Super Bowl Ad Spend Totaled $1.84B over 20 Years, Rates Quadrupled

January 23, 2008

This article is included in these additional categories:

Broadcast & Cable | Media & Entertainment | Television

Super Bowl XLII is not just about football, with the TV commercials to be shown during the game as much the subject of anticipation and speculation. No wonder, then, that in the past 20 years Super Bowl ads has translated into $1.84 billion of network sales, from over 200 different advertisers, according to TNS Media Intelligence.

Below, the findings released by TNS MI. 

Top Five Super Bowl Advertisers

The top five Super Bowl advertisers of the past 20 years (1988-2007) have spent $659 million on advertising during the game, accounting for 36% of total advertising dollars spent in the game.

Anheuser Busch and Pepsico, which have appeared in every game during this period, lead the pack, followed by General Motors, Time Warner and Walt Disney.

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Each year, about 62% of the network TV ad money invested in the game comes from incumbent marketers who ran commercials the previous year.

“While that’s a very high retention rate, it’s actually lower than the comparable rate for two other showcase TV events. Over the past 10 years, the average dollar retention rate has been 75% for the Academy Awards and 67% for the World Series,” said Jon Swallen, SVP, Research at TNS Media Intelligence.

The Price of Advertising

The cost of an advertisement in the Super Bowl has nearly quadrupled in the past 20 years. After reaching $2.5 million in 2006 for a 30-second unit, the price fell back last year to just under $2.4 million.

For the 2008 game, Fox is reportedly seeking $2.7 million for each 30-second spot.

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Compared with the average cost of commercial time on primetime network programming during the first quarter, Super Bowl spots are 17-18 times more expensive. This premium has held steady in recent years.

First-Time Advertisers

In recent years, the number of first-time Super Bowl advertisers has been on the rise.

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On the one hand, that indicates fewer marketers’ returning to the game, potentially a sign of weakness. On the other hand, new advertisers have eagerly filled the voids.

In short, the Super Bowl retains its attractiveness to marketers, who are willing to pay the price for access to advertising’s biggest stage and an audience of engaged viewers.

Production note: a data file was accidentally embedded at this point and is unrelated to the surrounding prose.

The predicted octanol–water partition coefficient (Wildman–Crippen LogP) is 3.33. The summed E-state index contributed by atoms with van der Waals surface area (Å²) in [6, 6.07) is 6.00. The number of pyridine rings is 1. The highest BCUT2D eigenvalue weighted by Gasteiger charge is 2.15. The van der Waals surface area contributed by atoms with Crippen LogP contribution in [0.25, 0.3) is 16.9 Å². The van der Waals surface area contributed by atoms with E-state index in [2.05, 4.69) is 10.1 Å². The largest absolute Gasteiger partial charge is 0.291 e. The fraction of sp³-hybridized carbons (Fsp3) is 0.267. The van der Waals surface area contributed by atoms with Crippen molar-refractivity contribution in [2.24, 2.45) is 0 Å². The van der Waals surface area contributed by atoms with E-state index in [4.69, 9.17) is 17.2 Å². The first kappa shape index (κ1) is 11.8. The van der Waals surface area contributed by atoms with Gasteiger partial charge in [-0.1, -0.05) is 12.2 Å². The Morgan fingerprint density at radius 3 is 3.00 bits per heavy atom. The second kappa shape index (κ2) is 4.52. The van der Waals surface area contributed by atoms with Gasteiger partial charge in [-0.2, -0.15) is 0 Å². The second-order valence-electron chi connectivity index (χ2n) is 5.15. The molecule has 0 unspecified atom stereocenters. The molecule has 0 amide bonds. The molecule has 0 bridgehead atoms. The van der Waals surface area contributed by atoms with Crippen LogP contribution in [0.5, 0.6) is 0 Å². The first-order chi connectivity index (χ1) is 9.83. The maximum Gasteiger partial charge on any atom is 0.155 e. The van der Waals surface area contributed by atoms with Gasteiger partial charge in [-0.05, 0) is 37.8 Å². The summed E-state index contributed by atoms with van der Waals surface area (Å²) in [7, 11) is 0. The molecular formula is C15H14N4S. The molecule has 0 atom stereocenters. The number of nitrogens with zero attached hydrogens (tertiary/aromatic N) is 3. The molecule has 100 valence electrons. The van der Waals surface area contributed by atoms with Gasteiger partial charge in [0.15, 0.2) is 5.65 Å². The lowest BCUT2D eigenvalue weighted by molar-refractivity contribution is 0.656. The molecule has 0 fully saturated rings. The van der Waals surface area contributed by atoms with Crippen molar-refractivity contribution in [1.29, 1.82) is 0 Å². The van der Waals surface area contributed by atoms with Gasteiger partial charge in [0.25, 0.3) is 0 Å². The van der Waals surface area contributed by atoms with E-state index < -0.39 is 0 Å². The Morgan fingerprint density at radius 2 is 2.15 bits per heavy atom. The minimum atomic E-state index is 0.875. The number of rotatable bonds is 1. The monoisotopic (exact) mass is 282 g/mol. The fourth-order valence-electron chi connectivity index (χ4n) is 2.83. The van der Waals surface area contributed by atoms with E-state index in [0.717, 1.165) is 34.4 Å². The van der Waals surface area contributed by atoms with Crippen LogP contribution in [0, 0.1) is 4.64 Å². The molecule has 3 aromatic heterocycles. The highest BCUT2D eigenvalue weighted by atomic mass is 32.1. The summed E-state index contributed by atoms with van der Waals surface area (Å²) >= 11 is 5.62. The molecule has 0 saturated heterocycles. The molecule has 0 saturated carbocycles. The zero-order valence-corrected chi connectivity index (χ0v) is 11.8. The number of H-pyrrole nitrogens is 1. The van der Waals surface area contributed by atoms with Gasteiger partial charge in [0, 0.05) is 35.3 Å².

More Advertising, More Clutter

Over the past 10 years, the volume of commercial time in the game has been edging upward even as the price of advertising has become more expensive.

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The CBS telecast of the 2007 Super Bowl contained over 43 minutes of network ads, including paying sponsors, commercial messages from the NFL, plus “house ads” aired by CBS to promote its own programming.

The Top Super Bowl Advertising Category – Not What You Think

The popular perception is that beer, soft drinks and autos are the prime ad categories, given their annual presence in the game.

Actually, the perennial leader is promotional advertising from the network itself. In a typical Super Bowl, 15-20% of all commercial time is a plug by the network for its own programming. In 2007, the value of this air time exceeded $46 million.

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“The Super Bowl offers the host network an attractive platform to promote its upcoming programming and try to build an audience,” added Swallen. “In deciding how much ad time to keep for itself, the network has to assess the trade-off between giving up current revenue in the game versus building future revenue from its other programming.”

How Big Is the Super Bowl vs. Other Sporting Events?

The Major League Baseball’s World Series and the NCAA Men’s Basketball Championship are two other high-profile sporting events that attract significant interest from TV advertisers.

The World Series is four to seven games. March Madness peaks with the semi-finals and championship on its final weekend, a total of three games. The Super Bowl is a single telecast.

In recent years, the Super Bowl and World Series have been running neck-and-neck in total ad spending.

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In 2007, for the first time, the collegians surpassed the pros as the final weekend of the men’s tournament generated $168.4 million in network TV ad spending.

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